Let's see how these questions can be applied to your genealogy research.
WhoWho are you looking for? Since genealogy and family history research is tied to the people in the family this is one of those obvious questions. Are you looking for a spouse? Maybe a sibling?
WhatWhat are you looking for concerning the person from the Who question? Are you looking for a name or a date? Are searching for a specific document such as a birth, marriage, or death registration? Possibly the What you are looking for is more specific such as "What did the Who die from?"
WhenWhen might the person have lived? Figuring out the time period can help you determine what sorts of documents exist in order to answer the What. Did the Who live in the years prior to civil registration? If so, then looking for a birth registration document (a What) might be a futile exercise since now you may have to look for a family bible or baptism document as the What. You might just have to refine the What question.
WhereWhere did the person live? Knowing Where the Who lived can often help you answer the What question since the documents are often created where someone lived. The Where can be the name of the country, province or state, county, township, or town. Yet here we can run in to a little problem. Borders are man-made and due to war or other disputes the borders can move. Even names of places can change. If you are looking for someone that lived in Kitchener, Ontario, Canada from the late 1800s to the mid 1900s then you might be out of luck if you only look for them in "Kitchener" since before 1916 that place was called "Berlin". The When can help you determine the borders and names of the places for the time in question. Then you will know where to search.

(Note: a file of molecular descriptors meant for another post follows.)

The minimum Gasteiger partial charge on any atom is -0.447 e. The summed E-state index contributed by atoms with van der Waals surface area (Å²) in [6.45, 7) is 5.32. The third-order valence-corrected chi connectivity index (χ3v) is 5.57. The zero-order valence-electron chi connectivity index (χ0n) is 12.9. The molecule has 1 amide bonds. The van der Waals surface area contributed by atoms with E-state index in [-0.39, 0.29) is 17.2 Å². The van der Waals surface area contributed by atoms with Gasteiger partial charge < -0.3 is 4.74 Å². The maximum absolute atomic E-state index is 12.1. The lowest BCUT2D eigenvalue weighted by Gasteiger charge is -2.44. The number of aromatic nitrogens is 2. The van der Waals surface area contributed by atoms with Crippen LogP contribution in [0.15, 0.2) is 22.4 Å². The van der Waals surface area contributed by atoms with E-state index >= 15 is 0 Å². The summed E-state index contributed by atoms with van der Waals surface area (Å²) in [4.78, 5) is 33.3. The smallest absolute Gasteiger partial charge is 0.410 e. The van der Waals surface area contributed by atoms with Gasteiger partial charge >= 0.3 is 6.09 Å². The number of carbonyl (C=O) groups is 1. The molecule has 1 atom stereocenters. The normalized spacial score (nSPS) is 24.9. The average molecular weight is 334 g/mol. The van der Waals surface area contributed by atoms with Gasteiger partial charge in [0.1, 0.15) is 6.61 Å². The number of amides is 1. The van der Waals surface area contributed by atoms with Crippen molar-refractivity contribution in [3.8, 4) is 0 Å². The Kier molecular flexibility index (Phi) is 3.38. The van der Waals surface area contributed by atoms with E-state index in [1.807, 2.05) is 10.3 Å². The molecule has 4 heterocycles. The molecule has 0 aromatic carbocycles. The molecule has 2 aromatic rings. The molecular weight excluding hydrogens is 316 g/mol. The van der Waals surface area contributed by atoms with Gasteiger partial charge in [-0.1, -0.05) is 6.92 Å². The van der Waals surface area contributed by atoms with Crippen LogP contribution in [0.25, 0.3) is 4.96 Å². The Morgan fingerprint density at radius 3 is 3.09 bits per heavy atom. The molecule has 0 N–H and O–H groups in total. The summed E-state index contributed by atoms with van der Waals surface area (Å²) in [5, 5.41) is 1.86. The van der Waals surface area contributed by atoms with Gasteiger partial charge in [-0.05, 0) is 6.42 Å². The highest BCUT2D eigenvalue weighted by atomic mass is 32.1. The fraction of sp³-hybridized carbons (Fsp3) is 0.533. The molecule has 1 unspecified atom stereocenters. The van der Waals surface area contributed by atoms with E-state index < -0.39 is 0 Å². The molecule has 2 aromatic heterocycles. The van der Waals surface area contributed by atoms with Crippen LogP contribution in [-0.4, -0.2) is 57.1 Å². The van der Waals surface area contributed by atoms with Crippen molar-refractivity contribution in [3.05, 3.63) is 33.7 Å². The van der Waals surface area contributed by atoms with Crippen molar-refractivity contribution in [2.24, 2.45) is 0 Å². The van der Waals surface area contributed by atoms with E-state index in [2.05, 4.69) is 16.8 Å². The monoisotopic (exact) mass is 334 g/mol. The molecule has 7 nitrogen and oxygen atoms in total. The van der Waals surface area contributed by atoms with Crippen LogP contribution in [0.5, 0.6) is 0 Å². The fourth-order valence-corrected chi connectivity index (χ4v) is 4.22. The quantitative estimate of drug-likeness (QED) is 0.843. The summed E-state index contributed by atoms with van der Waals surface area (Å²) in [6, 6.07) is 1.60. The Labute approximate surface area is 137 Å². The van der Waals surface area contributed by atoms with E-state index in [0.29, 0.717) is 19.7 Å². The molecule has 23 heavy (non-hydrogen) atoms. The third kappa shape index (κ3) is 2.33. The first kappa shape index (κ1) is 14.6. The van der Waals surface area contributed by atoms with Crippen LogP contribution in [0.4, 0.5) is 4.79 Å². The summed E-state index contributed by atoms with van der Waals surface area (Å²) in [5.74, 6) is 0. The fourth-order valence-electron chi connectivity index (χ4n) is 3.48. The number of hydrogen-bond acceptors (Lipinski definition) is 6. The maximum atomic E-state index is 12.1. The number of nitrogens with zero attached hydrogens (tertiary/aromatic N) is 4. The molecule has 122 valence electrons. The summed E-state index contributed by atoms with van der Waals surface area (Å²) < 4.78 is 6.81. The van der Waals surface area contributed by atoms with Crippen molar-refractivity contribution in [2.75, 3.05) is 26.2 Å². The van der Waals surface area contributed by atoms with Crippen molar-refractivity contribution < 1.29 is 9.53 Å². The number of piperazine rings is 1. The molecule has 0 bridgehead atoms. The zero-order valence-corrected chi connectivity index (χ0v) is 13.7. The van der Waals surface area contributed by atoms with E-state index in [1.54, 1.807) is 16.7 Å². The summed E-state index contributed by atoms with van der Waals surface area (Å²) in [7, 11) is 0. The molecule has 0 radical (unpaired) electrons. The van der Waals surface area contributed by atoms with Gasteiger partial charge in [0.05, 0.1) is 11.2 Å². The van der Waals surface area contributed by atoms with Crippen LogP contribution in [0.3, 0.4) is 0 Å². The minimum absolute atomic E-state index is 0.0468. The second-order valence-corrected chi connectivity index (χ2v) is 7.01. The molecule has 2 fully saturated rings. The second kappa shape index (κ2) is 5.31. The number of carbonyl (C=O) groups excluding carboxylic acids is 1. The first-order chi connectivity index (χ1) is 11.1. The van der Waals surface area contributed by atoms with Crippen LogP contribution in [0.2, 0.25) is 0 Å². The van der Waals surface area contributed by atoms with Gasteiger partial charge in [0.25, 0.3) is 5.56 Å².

WhyWhy did something happen? Once the first four questions are dealt with often most people stop and move on to the next Who. Yet the Why can often lead you learn more about the history of an area or the driving forces in your ancestor's life. "Why did the Who die of the What in Where in the When year?" can lead to finding out more about the 1918 flu pandemic and the effects it had on the soldiers and civilian populations. Maybe you are tracing a relative that in one census they are living in Scotland and the next census they are found in New Jersey, USA. Your question could be "Why did they leave their family and go across the ocean?" Answering that can help bring your family to life.
HowHow did it happen? I'm not talking about the birds and the bees here. Instead this question often is important when trying to figure out the Why. If your ancestor travelled from one coast to another look at how they made the journey. Was it by ship or by rail? Depending on the time and mode of travel that could indicate a certain amount of wealth or social standing. If they were well off at a particular time in their life yet when they died they were a pauper then looking at the social and economic history of the time may shed some light into their life.
Answer these questions for each person in your family tree and you will find that their lives will start coming to life for you.
[Corrected the new name for Berlin, Ontario thanks to some observant readers.]